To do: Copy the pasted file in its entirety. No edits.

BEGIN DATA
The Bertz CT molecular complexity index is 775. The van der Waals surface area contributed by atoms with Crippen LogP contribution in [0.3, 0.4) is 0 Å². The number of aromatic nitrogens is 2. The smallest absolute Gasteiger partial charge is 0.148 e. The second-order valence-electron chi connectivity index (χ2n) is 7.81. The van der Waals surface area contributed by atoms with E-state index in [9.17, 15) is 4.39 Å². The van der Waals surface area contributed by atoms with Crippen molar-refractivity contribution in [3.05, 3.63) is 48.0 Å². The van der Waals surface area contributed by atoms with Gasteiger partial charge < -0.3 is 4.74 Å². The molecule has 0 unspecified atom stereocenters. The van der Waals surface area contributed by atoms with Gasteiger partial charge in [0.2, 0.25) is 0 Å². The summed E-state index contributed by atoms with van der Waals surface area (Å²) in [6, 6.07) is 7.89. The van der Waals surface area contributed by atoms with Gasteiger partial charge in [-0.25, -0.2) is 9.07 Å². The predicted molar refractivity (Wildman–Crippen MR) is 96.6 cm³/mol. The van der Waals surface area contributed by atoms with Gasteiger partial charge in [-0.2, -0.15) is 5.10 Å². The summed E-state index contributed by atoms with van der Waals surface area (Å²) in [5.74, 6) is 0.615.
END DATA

The Bertz CT molecular complexity index is 775. The van der Waals surface area contributed by atoms with Crippen LogP contribution in [0.3, 0.4) is 0 Å². The number of aromatic nitrogens is 2. The smallest absolute Gasteiger partial charge is 0.148 e. The second-order valence-electron chi connectivity index (χ2n) is 7.81. The van der Waals surface area contributed by atoms with E-state index in [9.17, 15) is 4.39 Å². The van der Waals surface area contributed by atoms with Crippen molar-refractivity contribution in [3.05, 3.63) is 48.0 Å². The van der Waals surface area contributed by atoms with Gasteiger partial charge < -0.3 is 4.74 Å². The molecule has 0 unspecified atom stereocenters. The van der Waals surface area contributed by atoms with Gasteiger partial charge in [0.2, 0.25) is 0 Å². The summed E-state index contributed by atoms with van der Waals surface area (Å²) in [6, 6.07) is 7.89. The van der Waals surface area contributed by atoms with Gasteiger partial charge in [-0.25, -0.2) is 9.07 Å². The predicted molar refractivity (Wildman–Crippen MR) is 96.6 cm³/mol. The van der Waals surface area contributed by atoms with Gasteiger partial charge in [-0.2, -0.15) is 5.10 Å². The summed E-state index contributed by atoms with van der Waals surface area (Å²) in [5.74, 6) is 0.615.